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Bush sets Pacific for protection

January 8, 2009

In an effort to bolster his dismal environmental legacy before leaving Washington, President George Bush designated three areas of the Pacific Ocean, nearly 200,000 square miles, as a marine sanctuary.

"All will be protected under the same status afforded to statues and cultural sites, through the 1906 Antiqui-ties Act."

The law allows the government to immediately phase out waste dumping as well as commercial fishing and other items that take from the environment. Supposedly, recreational fishing, tourism and scientific research still will be allowed. (Watch out fishermen.)

Article Photos

Capt. George Tunison

Red Tide update: For the last year or so we have enjoyed a break from the obnoxious deadly algae know as red tide, or "Karenia brevis" named after a Florida scientist Dr. Karen Steidinger.

In 2005, a 2,000-square-mile "dead zone" located 10 miles offshore between Sarasota County north to Hernando County killed marine mammals, fish, birds, turtles and a great deal of corals and other bottom dwelling invertebrates. Even people are affected with respiratory distress during these outbreaks. Naples had to clean the beaches with front end loaders to remove the masses of dead, rotting fish.

The dead zone between Sarasota and Tarpon Springs was caused by oxygen depletion that killed almost everything in and on the ocean floor. Red tides killed an estimated 163 sea turtles, 63 manatees, 25 dolphins, untold numbers of bottom creatures, and tens of thousands of fish.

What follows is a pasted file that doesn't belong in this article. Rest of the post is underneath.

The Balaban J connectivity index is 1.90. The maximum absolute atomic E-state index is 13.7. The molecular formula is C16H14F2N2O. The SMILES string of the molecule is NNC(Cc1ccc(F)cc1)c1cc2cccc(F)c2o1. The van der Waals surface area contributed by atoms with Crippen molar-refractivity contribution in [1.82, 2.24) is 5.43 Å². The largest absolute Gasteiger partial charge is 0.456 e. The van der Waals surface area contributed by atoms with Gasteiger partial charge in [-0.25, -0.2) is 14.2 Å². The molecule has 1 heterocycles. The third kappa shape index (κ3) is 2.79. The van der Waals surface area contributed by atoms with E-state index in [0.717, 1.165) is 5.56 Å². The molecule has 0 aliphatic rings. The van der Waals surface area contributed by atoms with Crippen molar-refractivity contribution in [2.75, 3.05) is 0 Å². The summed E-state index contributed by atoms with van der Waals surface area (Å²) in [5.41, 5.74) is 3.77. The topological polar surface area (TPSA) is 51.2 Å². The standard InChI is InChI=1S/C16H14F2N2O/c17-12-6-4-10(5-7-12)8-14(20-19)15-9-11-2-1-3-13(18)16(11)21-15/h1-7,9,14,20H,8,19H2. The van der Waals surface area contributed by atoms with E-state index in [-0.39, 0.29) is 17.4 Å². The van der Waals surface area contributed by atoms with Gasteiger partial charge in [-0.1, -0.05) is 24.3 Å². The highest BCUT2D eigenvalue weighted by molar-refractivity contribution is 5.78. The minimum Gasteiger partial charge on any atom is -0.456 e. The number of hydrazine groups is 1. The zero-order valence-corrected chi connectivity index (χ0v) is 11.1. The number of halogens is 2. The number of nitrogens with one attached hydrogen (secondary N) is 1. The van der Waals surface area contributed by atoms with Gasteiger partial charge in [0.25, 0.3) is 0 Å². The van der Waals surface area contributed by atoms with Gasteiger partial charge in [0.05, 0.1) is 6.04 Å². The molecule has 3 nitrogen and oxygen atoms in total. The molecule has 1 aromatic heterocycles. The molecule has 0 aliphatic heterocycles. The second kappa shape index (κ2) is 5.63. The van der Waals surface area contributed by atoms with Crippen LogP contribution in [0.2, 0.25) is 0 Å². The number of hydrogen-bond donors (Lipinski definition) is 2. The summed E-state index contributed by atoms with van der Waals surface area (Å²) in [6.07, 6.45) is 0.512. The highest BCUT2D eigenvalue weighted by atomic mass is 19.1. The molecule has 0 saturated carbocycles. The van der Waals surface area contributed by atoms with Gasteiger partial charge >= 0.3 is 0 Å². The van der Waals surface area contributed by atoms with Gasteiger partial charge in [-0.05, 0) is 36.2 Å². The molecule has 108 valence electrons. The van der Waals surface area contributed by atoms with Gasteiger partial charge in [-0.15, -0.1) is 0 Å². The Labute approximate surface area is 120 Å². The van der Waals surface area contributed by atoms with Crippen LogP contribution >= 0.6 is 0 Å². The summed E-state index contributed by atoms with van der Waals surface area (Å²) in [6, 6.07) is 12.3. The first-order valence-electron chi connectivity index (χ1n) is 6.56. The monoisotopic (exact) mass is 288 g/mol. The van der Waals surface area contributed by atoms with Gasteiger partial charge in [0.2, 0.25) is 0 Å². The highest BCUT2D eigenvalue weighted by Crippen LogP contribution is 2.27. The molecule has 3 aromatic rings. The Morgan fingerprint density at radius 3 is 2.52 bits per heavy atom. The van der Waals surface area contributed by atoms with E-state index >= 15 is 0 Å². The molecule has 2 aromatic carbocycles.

Mote Marine in Sarasota says fish stocks are coming back strongly after an almost 18-month vanishing act, especially in the Sarasota area. Sea trout that had disappeared from their typical grass flat homes in Sarasota and Tampa Bay are now back in great numbers as evidenced by fishing reports from local guides and recreational fishermen.

Sea trout are a good way to measure water toxicity due to their delicate nature. The corals, and other invertebrates are recovering, but at a much slower rate. Red tides which supposedly occur naturally throughout the world have been written about since the 1800s in Florida.

Lots of research is ongoing to find a solution to these outbreaks that affect wildlife and people as well as the fishing and tourism industries. New research by Mote labs and the state has been developed, such as sensors placed at sea to monitor conditions. The use of clay and ozone has been shown to help, but it's difficult to use these cures in such a widespread area.

Also, the Center for Prediction of Red Tides at the University of South Florida was created in 2007 in conjunction with the FWC. A lot has been learned in the last five years and, hopefully, we can get a real handle on the issue.

Capt. Dick May of Easy Rider Charters reports that after several days of beautiful weather trout fishing remains excellent. Low winds and the associated calm seas have allowed him to go offshore to the 60-foot levels. Lots of grouper, grunts, porgies and sheepshead are being caught at that depth.

The captain says redfishing inshore continues to be tough. He and other guides will present free fishing seminars at Cape Tool & Tackle on Saturday beginning at 11 a.m. He advises to bring a lawn chair.

My charter company, Flying Fins Sportfishing, also has found outstanding trout fishing. My clients scored big on trout in several locations this past week. Look for trout on grass flats in two to eight feet of water depending on water temps, tide and sun.

Bait fishermen hardly can go wrong with the classic bobber and live shrimp setup. If live bait is a problem then simply substitute a small jig, a DOA or GULP shrimp under the cork. Lure slingers will be happy throwing plastics of all varieties on small jigheads. Great fly fishing also.

Capt. George Tunison is a Cape Coral resident fishing guide. Contact him at, or Flying Fins Sportfishing.



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